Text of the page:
While things have been happening here I’m sorry I’ve not been posting about them. We made it to the top of Australia: Thursday Island.
Overall, it was not a good trip. The Great Barrier Reef (GBR) has some wonderful spots; and many not so wonderful. Imagine being married to Ms. Universe or the magazine “GQ’s” sexiest man of the year. Now imagine that they are physically and mentally abusive. That is the GBR.
There are awesome beautiful islands, inlets and reefs to enjoy. And yet trying to locate a nice peaceful place to anchor is not an easy task. First you have a swell that seems to find a way into every anchorage. Monohulls will lay side on to the swell. This means rolling sideways back and forth the entire time. And the roll is not comfortable like a hammock. Oh no! Ballast in the boat effects the extremes creating a jerky motion bringing the boat back upright only to roll the other way. One can modify and almost eliminate the roll with Flopper Stoppers. We have them. But only spending one night at any anchorage we never felt we needed to get them out, store them away, get them out again and repeat as we moved N through the GBR. Ok so we have roll.
While Australia is generally quite safe in the gun arena, the GBR is full of bullets. Much of the GBR are mountain islands close to 1,000 feet tall. Wind builds up on one side. When the wind reaches a certain point it crashes down into the anchorage. The wind sings in the rigging and making life noisy and uncomfortable. The vast majority of places we anchored at had an unlimited supply of Bullets.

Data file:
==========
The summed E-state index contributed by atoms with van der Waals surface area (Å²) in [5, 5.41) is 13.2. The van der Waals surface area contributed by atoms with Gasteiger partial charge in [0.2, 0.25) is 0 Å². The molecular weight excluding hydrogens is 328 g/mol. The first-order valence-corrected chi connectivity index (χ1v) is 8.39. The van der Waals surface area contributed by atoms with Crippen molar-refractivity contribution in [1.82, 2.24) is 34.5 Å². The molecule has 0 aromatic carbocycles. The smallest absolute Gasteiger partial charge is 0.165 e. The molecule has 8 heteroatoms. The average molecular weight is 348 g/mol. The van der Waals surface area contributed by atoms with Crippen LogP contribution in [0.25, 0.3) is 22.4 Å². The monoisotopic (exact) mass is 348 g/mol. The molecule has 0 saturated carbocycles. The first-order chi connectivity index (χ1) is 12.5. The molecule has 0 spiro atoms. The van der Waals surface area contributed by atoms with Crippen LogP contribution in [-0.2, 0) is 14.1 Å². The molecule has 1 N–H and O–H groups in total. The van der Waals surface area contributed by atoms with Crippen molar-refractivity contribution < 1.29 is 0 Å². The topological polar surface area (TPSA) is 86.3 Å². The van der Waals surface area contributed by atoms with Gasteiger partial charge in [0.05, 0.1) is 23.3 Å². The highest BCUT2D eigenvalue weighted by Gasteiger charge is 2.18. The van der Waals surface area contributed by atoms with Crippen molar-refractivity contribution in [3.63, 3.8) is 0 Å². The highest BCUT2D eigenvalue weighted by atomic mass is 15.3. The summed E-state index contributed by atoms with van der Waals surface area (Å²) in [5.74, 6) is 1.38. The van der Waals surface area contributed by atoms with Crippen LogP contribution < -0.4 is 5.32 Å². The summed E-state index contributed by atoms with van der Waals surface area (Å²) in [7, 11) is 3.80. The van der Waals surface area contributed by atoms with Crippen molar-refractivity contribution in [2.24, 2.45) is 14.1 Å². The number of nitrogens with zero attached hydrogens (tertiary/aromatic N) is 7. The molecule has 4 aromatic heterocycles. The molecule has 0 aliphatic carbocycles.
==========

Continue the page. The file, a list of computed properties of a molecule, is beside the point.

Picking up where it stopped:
Being as large as Australia is, all the water blown up towards the continent must go somewhere. There are several large bays where water enters and with the influence of the moon and Sun, exits again after 6 hours. Water depth can change as much as 10 m (30 ft) 4 times per day. That alone is quite significant. Add in the ocean floor bottom contour and we end up with not only currents changing 4 times a day but “Overfalls”. With 10 meters of water flowing out a bay and there is a large mound or crevice in the ocean floor the water must go somewhere. That somewhere is at the surface. On top one ends up with breaking waves and confused seas for no noticeable reason. The boat responds to this like a bucking bronco, up, back, forward, down, twist around, repeat in a random order!
For Elysium those painful adventures smothered much of our enthusiasm for the GBR. That and our forced delivery of Elysium. If one has a couple of years to sail up and down the GBR the relationship would have been much more positive. We had to make the trek in a couple of months. Clearing this coast, we’ve sailed more and moved more often than we have in any other year of our cruise. This adventure took about 8 weeks. No wonder we are tired and have not had the best time of our lives. We like to sit and smell the flowers, stare at the sunset, and meet the people that live where we are visiting. Our adventure on this coast has been close to nothing like we’ve had in the 13 previous years cruising.
Now don’t get me wrong. We found some really wonderful places on our travels up the coast. And part of the problem for us is our boat is not setup for coastal cruising. When we move we pack Elysium up like we are heading offshore. The dinghy is deflated and stored upside down on the aft deck. This procedure requires about 2 hours of work to secure and store; and another 2 hours to return to service. The rewards for an hour trip ashore is not worth it.
I am sure there are some gems we missed. In over 1500 nm of coast, probably quite a few. Some of the places we loved; Bundaberg, Pancake Creek, Gladstone, Townsville, Magnetic Island, Cairns (both good and bad there), Lizard Island, and Horn, for us; that is it.